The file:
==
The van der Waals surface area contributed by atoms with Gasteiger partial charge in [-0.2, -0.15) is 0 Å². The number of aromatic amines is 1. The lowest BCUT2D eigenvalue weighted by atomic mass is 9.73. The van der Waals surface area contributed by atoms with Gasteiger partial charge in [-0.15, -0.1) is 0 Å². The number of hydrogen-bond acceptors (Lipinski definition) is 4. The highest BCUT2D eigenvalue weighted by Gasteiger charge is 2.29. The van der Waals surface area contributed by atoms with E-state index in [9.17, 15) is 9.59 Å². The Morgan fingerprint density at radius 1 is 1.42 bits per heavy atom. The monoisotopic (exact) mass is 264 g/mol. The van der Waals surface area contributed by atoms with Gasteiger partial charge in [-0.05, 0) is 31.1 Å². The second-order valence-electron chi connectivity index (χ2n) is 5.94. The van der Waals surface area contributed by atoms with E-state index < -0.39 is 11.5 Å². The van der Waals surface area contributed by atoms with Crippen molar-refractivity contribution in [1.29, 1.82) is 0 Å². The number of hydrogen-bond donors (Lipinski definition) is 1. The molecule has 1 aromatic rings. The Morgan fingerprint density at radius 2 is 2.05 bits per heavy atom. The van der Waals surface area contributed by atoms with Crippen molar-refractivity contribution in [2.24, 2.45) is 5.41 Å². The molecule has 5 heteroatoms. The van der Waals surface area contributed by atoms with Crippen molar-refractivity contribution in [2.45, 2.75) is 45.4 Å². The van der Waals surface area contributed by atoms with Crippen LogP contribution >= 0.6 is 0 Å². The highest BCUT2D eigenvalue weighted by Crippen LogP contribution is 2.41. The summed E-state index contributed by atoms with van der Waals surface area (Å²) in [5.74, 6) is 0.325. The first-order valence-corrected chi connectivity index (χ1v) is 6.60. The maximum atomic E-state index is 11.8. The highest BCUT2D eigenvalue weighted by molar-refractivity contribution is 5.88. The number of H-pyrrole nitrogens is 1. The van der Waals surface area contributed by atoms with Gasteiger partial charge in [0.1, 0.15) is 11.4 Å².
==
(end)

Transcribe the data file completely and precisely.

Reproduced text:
The van der Waals surface area contributed by atoms with Gasteiger partial charge in [-0.2, -0.15) is 0 Å². The number of aromatic amines is 1. The lowest BCUT2D eigenvalue weighted by atomic mass is 9.73. The van der Waals surface area contributed by atoms with Gasteiger partial charge in [-0.15, -0.1) is 0 Å². The number of hydrogen-bond acceptors (Lipinski definition) is 4. The highest BCUT2D eigenvalue weighted by Gasteiger charge is 2.29. The van der Waals surface area contributed by atoms with E-state index in [9.17, 15) is 9.59 Å². The Morgan fingerprint density at radius 1 is 1.42 bits per heavy atom. The monoisotopic (exact) mass is 264 g/mol. The van der Waals surface area contributed by atoms with Gasteiger partial charge in [-0.05, 0) is 31.1 Å². The second-order valence-electron chi connectivity index (χ2n) is 5.94. The van der Waals surface area contributed by atoms with E-state index < -0.39 is 11.5 Å². The van der Waals surface area contributed by atoms with Crippen molar-refractivity contribution in [1.29, 1.82) is 0 Å². The number of hydrogen-bond donors (Lipinski definition) is 1. The molecule has 1 aromatic rings. The Morgan fingerprint density at radius 2 is 2.05 bits per heavy atom. The van der Waals surface area contributed by atoms with Crippen molar-refractivity contribution in [2.24, 2.45) is 5.41 Å². The molecule has 5 heteroatoms. The van der Waals surface area contributed by atoms with Crippen molar-refractivity contribution in [2.45, 2.75) is 45.4 Å². The van der Waals surface area contributed by atoms with Crippen LogP contribution >= 0.6 is 0 Å². The highest BCUT2D eigenvalue weighted by Crippen LogP contribution is 2.41. The summed E-state index contributed by atoms with van der Waals surface area (Å²) in [5.74, 6) is 0.325. The first-order valence-corrected chi connectivity index (χ1v) is 6.60. The maximum atomic E-state index is 11.8. The highest BCUT2D eigenvalue weighted by molar-refractivity contribution is 5.88. The number of H-pyrrole nitrogens is 1. The van der Waals surface area contributed by atoms with Gasteiger partial charge in [0.1, 0.15) is 11.4 Å².